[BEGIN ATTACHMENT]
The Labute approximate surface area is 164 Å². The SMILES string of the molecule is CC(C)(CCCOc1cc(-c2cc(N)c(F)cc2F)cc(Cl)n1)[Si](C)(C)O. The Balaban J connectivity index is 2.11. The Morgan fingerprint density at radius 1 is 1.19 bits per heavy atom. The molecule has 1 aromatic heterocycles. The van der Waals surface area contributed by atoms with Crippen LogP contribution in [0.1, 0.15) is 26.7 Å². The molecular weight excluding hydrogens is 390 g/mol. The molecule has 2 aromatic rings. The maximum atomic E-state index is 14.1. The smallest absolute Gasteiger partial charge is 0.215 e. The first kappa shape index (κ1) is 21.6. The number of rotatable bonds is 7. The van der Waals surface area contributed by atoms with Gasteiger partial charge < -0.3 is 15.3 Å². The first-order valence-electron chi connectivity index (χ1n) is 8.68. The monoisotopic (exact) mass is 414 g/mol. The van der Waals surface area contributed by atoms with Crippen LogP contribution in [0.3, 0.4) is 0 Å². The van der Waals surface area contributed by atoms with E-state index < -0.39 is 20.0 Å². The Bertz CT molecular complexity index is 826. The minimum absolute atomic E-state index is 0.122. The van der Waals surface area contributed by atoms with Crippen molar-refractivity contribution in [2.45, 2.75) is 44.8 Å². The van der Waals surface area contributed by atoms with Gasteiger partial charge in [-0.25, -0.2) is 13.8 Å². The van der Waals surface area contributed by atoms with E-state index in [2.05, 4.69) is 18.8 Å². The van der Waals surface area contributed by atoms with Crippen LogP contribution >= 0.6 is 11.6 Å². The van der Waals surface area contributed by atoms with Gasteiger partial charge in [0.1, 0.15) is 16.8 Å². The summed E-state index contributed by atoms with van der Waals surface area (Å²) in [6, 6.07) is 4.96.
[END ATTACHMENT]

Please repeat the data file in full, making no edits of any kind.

The Labute approximate surface area is 164 Å². The SMILES string of the molecule is CC(C)(CCCOc1cc(-c2cc(N)c(F)cc2F)cc(Cl)n1)[Si](C)(C)O. The Balaban J connectivity index is 2.11. The Morgan fingerprint density at radius 1 is 1.19 bits per heavy atom. The molecule has 1 aromatic heterocycles. The van der Waals surface area contributed by atoms with Crippen LogP contribution in [0.1, 0.15) is 26.7 Å². The molecular weight excluding hydrogens is 390 g/mol. The molecule has 2 aromatic rings. The maximum atomic E-state index is 14.1. The smallest absolute Gasteiger partial charge is 0.215 e. The first kappa shape index (κ1) is 21.6. The number of rotatable bonds is 7. The van der Waals surface area contributed by atoms with Gasteiger partial charge < -0.3 is 15.3 Å². The first-order valence-electron chi connectivity index (χ1n) is 8.68. The monoisotopic (exact) mass is 414 g/mol. The van der Waals surface area contributed by atoms with Crippen LogP contribution in [0.3, 0.4) is 0 Å². The van der Waals surface area contributed by atoms with E-state index < -0.39 is 20.0 Å². The Bertz CT molecular complexity index is 826. The minimum absolute atomic E-state index is 0.122. The van der Waals surface area contributed by atoms with Crippen molar-refractivity contribution in [2.45, 2.75) is 44.8 Å². The van der Waals surface area contributed by atoms with Gasteiger partial charge in [-0.25, -0.2) is 13.8 Å². The van der Waals surface area contributed by atoms with E-state index in [2.05, 4.69) is 18.8 Å². The van der Waals surface area contributed by atoms with Crippen LogP contribution >= 0.6 is 11.6 Å². The van der Waals surface area contributed by atoms with Gasteiger partial charge in [0.1, 0.15) is 16.8 Å². The summed E-state index contributed by atoms with van der Waals surface area (Å²) in [6, 6.07) is 4.96.